The Defense Contract Management Agency remakes itself to catch up with customers and changes in what the military is buying.
Shortly after taking command of the Defense Contract Management Agency in late 2003, Air Force Maj. Gen. Darryl Scott met with senior staffers to learn the results of the agency's customer service surveys. They slid seven pages of handwritten notes on a legal pad across a conference table to their new boss and asked him if he recognized them. Scott shrugged his shoulders. He had no idea.
As it turned out, he was looking at the notes from a DCMA customer service interview with him in 2001 when he was Air Force deputy assistant secretary for contracting. Scott had delivered a tough assessment of DCMA, outlining numerous flaws and concluding that working with the agency was frustrating. "We were too internally focused. We cared more about our own process than we did in results and service," Scott says now.
He took aim at the problem almost immediately. Just months into the job, he got word that an Air Force space program monitored by DCMA was $1.5 billion over budget and two years behind schedule. "What are we doing? Is DCMA asleep at the switch?" Scott asked. No, DCMA analysts told him, they knew about the potential overruns, but never notified the Air Force because notification wasn't required under the agency's rigid operating manual, known as the One Book. Scott fired off an e-mail to all DCMA employees last March, titled "Bye-Bye, One Book-Hello, Performance Management." He told employees that henceforth they would be judged on how well they met customer needs, not how well they followed strict policies in the book. "This is not about processes, waivers and deviations-it's about satisfying customer demands," Scott wrote. To underscore that point, he also announced that the One Book would be abolished in 90 days.
The Defense Contract Management Agency is a largely civilian, 11,500-person support organization that ensures that large Defense procurements-mainly of weapon systems-meet schedule, budget and performance requirements. The agency monitors contractors, tests products and advises program managers. Its quality assurance specialists work in contractors' factories to make sure that no shortcuts are taken in manufacturing weapons. DCMA contract administrators help Defense program managers write and enforce highly technical contracts. The agency boasts that it keeps an eye on nearly 16,000 Defense contractors that hold 317,000 contracts worth about $932 billion at hundreds of company facilities and government offices worldwide. DCMA supports about 60 percent of all Defense contracts. It also is paid by NASA to monitor some of its contracts.
To improve customer service, DCMA leaders recently reorganized the agency to match product lines, instead of geography. The agency is hiring new workers and launching initiatives to improve services. But its workforce is shrinking, and contractors are reluctant to change. What's more, Defense contracts are evolving. Instead of weapons systems and equipment, services now are the bulk of Defense procurement, especially in war zones, and buying them requires a new set of contract management skills.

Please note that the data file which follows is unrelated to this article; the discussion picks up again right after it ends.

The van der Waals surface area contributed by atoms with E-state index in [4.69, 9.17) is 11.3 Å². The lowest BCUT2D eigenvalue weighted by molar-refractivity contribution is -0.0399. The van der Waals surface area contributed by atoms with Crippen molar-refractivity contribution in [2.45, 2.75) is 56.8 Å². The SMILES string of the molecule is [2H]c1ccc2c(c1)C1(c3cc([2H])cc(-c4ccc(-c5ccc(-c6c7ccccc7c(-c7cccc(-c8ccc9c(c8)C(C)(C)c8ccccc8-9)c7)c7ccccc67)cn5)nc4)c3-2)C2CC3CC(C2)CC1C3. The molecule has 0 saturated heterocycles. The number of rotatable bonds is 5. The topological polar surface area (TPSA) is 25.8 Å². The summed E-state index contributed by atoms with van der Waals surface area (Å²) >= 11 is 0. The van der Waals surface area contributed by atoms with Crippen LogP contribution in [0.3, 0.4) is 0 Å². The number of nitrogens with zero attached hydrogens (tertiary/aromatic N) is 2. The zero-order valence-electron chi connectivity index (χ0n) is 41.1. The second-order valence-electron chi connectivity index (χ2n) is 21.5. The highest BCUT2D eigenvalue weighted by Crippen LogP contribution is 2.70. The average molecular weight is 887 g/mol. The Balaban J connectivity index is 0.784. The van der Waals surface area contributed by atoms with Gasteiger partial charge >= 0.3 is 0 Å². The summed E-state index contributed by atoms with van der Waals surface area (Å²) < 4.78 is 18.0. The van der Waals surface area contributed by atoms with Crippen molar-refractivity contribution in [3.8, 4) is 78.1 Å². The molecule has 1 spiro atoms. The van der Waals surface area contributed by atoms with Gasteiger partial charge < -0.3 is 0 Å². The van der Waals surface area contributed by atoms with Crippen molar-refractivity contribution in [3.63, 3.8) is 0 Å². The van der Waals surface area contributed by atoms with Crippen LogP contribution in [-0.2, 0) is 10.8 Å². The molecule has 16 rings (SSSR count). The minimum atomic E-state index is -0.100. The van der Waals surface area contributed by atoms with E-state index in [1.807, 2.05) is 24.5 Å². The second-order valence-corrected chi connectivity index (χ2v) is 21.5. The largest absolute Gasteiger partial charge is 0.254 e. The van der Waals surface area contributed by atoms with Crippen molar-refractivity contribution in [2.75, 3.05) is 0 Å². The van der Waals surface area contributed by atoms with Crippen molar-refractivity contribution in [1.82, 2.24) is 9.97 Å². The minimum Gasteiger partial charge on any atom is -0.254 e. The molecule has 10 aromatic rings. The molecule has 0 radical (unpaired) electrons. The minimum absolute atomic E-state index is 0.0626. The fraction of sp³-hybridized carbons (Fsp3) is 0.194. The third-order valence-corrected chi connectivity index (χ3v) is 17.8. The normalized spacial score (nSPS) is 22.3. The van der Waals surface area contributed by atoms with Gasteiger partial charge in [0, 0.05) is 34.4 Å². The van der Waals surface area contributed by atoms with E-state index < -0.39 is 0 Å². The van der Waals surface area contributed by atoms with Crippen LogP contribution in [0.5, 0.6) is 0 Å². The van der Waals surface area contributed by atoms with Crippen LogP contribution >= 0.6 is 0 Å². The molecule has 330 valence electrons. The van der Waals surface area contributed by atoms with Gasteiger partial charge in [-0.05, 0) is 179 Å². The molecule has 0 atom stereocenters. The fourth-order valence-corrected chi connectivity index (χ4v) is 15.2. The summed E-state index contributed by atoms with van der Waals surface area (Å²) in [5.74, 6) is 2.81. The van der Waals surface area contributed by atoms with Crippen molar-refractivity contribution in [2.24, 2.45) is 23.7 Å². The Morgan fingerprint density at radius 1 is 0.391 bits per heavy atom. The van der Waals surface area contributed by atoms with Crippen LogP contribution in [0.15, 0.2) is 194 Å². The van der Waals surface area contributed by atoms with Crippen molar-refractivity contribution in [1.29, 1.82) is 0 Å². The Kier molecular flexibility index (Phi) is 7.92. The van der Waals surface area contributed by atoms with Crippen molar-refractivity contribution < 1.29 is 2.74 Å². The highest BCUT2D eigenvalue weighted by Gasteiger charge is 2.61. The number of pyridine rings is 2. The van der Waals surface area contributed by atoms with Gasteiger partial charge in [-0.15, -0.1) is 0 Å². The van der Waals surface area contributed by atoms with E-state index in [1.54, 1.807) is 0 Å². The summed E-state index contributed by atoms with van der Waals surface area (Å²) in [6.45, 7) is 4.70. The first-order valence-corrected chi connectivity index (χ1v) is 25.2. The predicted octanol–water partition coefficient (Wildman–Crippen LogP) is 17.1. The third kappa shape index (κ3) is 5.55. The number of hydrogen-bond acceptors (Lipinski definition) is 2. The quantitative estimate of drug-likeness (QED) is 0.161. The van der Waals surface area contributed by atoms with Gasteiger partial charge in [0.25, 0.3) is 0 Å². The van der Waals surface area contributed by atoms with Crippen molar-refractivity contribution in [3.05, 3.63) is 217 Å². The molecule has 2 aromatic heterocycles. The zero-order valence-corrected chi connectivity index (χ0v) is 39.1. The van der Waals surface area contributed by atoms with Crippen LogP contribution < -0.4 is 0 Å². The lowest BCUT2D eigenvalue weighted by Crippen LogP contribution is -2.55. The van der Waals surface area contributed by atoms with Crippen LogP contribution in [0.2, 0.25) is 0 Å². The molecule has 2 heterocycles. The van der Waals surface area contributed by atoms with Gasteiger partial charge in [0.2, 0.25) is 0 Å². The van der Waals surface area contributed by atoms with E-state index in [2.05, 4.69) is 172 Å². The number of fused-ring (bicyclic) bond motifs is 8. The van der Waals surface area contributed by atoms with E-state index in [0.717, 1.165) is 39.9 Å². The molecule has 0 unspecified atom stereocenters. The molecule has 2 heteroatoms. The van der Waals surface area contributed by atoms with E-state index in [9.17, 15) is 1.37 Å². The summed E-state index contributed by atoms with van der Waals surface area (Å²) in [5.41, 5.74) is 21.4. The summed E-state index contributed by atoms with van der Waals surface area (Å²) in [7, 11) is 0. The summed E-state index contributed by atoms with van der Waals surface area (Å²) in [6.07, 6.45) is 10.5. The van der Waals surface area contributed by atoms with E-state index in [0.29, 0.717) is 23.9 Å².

Tightening the Reins
For years, DCMA employees worked in 800 locations, mainly in the United States. Most worked at contractor facilities or in one of 47 field offices responsible for programs and contractors in their regions. Another 400 were permanently stationed overseas. All offices and employees east of the Mississippi River were managed by the agency's Eastern district headquarters in Boston, while those west of the Mississippi were managed by Western district headquarters in Carson, Calif. Those offices reported to agency headquarters in Springfield, Va. DCMA only became an agency in 2001 after being a command within the Defense Logistics Agency for more than a decade.
Scott says the geographic alignment made sense when the command first was formed in the early 1990s. Then, weapon systems generally were built by a single contractor and managed by one program office in the same area. But as weapon systems have become more complex, they frequently involve dozens of contractors in many locations, sometimes reporting to multiple Defense program offices. For example, 35 DCMA field offices support contractors building the Joint Strike Fighter, while 17 support contractors building the Army's Future Combat Systems. "Customers were having to talk to every single office. What they wanted was a single contact within DCMA," says Scott.
In April, the agency announced plans to eliminate its decentralized management structure next year and replace it with one that groups employees into five commodity sectors: aeronautical; space and missile systems; shipboard and electronic systems; ground combat and support systems; and systems sustainment. DCMA says the move will make it easier for customers to interact with it. Sallie Flavin, DCMA's deputy director, says the agency cannot assume program managers will come to it for contract support. They have the option of doing the work themselves or hiring private sector consultants. "If customers decide they want something else, part of that is shame on us because we are not providing what we could," she says. The commodity sectors will be managed out of the former regional offices in Boston and Carson, Calif., which will report to agency headquarters. No jobs will be lost, and few offices will move as a result of the realignment.
DCMA already has made significant workforce reductions. Since 1990, the staff has been cut by more than half, from more than 25,000 workers to about 12,000. Meanwhile, the value of Defense contracts has risen from $752 billion in 1990 to $980 billion today. Scott says no more personnel reductions are planned, and the restructuring will make it easier to centrally manage employees and move them to watch over high-risk weapons contracts. "We are a risk-based agency; we evaluate programs, and then we move resources around the agency to respond to that risk," Scott says.
DCMA's shift toward more centralized control also could mean more consistent contract management. The quality of the agency's services has varied, depending on which field office was supporting a contract. "We all need to be playing from the same sheet of music," says Robert Murphy, DCMA's deputy executive for program and customer relations support, who has extensively polled agency customers about their satisfaction. On the other hand, John Douglass, president of the Aerospace Industries Association in Arlington, Va., says contractors are leery of the agency's realignment because the same DCMA employees will oversee multiple contractors. That could increase the chance that they might share one company's competitive information with others. Moreover, Douglass says, many companies have learned how to work within DCMA's decentralized structure and view that experience as a competitive advantage over other firms in winning military contracts.